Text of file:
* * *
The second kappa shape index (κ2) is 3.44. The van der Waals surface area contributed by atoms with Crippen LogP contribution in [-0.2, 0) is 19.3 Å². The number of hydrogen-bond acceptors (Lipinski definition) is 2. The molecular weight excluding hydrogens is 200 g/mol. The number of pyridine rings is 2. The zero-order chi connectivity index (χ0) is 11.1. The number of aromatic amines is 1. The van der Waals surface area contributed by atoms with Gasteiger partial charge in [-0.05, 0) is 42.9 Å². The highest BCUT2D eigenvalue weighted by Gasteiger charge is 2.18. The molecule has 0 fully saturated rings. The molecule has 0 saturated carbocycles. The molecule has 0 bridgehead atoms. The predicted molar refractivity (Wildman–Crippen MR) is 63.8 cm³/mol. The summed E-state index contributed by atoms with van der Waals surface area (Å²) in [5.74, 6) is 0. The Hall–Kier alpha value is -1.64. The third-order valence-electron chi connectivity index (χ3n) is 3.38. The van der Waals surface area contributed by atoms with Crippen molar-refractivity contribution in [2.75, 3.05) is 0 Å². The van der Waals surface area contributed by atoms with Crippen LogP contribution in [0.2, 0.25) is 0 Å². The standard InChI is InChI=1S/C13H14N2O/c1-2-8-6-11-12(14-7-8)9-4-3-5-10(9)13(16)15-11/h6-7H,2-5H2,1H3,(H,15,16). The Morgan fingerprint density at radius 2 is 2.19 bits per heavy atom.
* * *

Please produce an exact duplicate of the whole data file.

The second kappa shape index (κ2) is 3.44. The van der Waals surface area contributed by atoms with Crippen LogP contribution in [-0.2, 0) is 19.3 Å². The number of hydrogen-bond acceptors (Lipinski definition) is 2. The molecular weight excluding hydrogens is 200 g/mol. The number of pyridine rings is 2. The zero-order chi connectivity index (χ0) is 11.1. The number of aromatic amines is 1. The van der Waals surface area contributed by atoms with Gasteiger partial charge in [-0.05, 0) is 42.9 Å². The highest BCUT2D eigenvalue weighted by Gasteiger charge is 2.18. The molecule has 0 fully saturated rings. The molecule has 0 saturated carbocycles. The molecule has 0 bridgehead atoms. The predicted molar refractivity (Wildman–Crippen MR) is 63.8 cm³/mol. The summed E-state index contributed by atoms with van der Waals surface area (Å²) in [5.74, 6) is 0. The Hall–Kier alpha value is -1.64. The third-order valence-electron chi connectivity index (χ3n) is 3.38. The van der Waals surface area contributed by atoms with Crippen molar-refractivity contribution in [2.75, 3.05) is 0 Å². The van der Waals surface area contributed by atoms with Crippen LogP contribution in [0.2, 0.25) is 0 Å². The standard InChI is InChI=1S/C13H14N2O/c1-2-8-6-11-12(14-7-8)9-4-3-5-10(9)13(16)15-11/h6-7H,2-5H2,1H3,(H,15,16). The Morgan fingerprint density at radius 2 is 2.19 bits per heavy atom.